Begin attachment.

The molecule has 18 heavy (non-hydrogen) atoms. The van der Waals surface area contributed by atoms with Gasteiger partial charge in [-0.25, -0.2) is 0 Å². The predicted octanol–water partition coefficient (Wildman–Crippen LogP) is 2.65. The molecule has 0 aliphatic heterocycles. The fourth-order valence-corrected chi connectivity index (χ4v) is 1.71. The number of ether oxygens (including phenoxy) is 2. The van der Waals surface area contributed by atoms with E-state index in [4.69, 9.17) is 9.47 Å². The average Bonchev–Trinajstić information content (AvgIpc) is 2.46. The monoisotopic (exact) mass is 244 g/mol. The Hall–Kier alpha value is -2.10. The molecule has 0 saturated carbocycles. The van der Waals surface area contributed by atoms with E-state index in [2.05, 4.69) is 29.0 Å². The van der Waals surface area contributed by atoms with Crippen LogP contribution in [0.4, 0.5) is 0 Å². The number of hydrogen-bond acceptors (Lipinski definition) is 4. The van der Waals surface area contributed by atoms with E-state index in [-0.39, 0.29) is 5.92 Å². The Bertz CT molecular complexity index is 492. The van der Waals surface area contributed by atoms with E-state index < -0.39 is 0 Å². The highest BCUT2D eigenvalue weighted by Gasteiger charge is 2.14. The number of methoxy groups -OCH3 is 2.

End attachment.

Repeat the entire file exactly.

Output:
The molecule has 18 heavy (non-hydrogen) atoms. The van der Waals surface area contributed by atoms with Gasteiger partial charge in [-0.25, -0.2) is 0 Å². The predicted octanol–water partition coefficient (Wildman–Crippen LogP) is 2.65. The molecule has 0 aliphatic heterocycles. The fourth-order valence-corrected chi connectivity index (χ4v) is 1.71. The number of ether oxygens (including phenoxy) is 2. The van der Waals surface area contributed by atoms with E-state index in [4.69, 9.17) is 9.47 Å². The average Bonchev–Trinajstić information content (AvgIpc) is 2.46. The monoisotopic (exact) mass is 244 g/mol. The Hall–Kier alpha value is -2.10. The molecule has 0 saturated carbocycles. The van der Waals surface area contributed by atoms with E-state index in [2.05, 4.69) is 29.0 Å². The van der Waals surface area contributed by atoms with Crippen LogP contribution in [0.4, 0.5) is 0 Å². The number of hydrogen-bond acceptors (Lipinski definition) is 4. The van der Waals surface area contributed by atoms with E-state index in [-0.39, 0.29) is 5.92 Å². The Bertz CT molecular complexity index is 492. The van der Waals surface area contributed by atoms with E-state index < -0.39 is 0 Å². The highest BCUT2D eigenvalue weighted by Gasteiger charge is 2.14. The number of methoxy groups -OCH3 is 2.